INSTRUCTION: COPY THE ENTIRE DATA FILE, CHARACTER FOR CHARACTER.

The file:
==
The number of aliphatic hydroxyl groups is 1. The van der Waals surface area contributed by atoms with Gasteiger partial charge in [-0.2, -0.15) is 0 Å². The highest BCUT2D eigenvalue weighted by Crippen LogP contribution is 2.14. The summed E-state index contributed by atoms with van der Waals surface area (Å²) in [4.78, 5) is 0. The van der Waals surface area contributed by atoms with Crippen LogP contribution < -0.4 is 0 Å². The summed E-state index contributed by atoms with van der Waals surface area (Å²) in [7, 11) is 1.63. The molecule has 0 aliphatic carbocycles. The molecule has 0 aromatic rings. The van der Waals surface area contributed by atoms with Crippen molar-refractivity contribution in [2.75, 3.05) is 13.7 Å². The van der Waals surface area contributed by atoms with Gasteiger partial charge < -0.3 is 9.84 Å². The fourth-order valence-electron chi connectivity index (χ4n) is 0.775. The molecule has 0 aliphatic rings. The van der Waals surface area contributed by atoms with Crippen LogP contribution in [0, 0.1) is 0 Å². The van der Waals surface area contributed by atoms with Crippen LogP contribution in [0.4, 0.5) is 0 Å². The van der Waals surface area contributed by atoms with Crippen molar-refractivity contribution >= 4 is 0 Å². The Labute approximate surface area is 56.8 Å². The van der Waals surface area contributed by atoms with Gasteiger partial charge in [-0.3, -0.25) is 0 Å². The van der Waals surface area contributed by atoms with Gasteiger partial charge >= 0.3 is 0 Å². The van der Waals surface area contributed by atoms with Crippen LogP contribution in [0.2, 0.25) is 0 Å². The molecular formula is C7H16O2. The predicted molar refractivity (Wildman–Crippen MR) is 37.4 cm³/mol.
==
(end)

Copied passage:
The number of aliphatic hydroxyl groups is 1. The van der Waals surface area contributed by atoms with Gasteiger partial charge in [-0.2, -0.15) is 0 Å². The highest BCUT2D eigenvalue weighted by Crippen LogP contribution is 2.14. The summed E-state index contributed by atoms with van der Waals surface area (Å²) in [4.78, 5) is 0. The van der Waals surface area contributed by atoms with Crippen LogP contribution < -0.4 is 0 Å². The summed E-state index contributed by atoms with van der Waals surface area (Å²) in [7, 11) is 1.63. The molecule has 0 aliphatic carbocycles. The molecule has 0 aromatic rings. The van der Waals surface area contributed by atoms with Crippen molar-refractivity contribution in [2.75, 3.05) is 13.7 Å². The van der Waals surface area contributed by atoms with Gasteiger partial charge < -0.3 is 9.84 Å². The fourth-order valence-electron chi connectivity index (χ4n) is 0.775. The molecule has 0 aliphatic rings. The van der Waals surface area contributed by atoms with Crippen LogP contribution in [0, 0.1) is 0 Å². The van der Waals surface area contributed by atoms with Crippen LogP contribution in [0.4, 0.5) is 0 Å². The van der Waals surface area contributed by atoms with Crippen molar-refractivity contribution >= 4 is 0 Å². The Labute approximate surface area is 56.8 Å². The van der Waals surface area contributed by atoms with Gasteiger partial charge in [-0.3, -0.25) is 0 Å². The van der Waals surface area contributed by atoms with Gasteiger partial charge >= 0.3 is 0 Å². The van der Waals surface area contributed by atoms with Crippen LogP contribution in [0.2, 0.25) is 0 Å². The molecular formula is C7H16O2. The predicted molar refractivity (Wildman–Crippen MR) is 37.4 cm³/mol.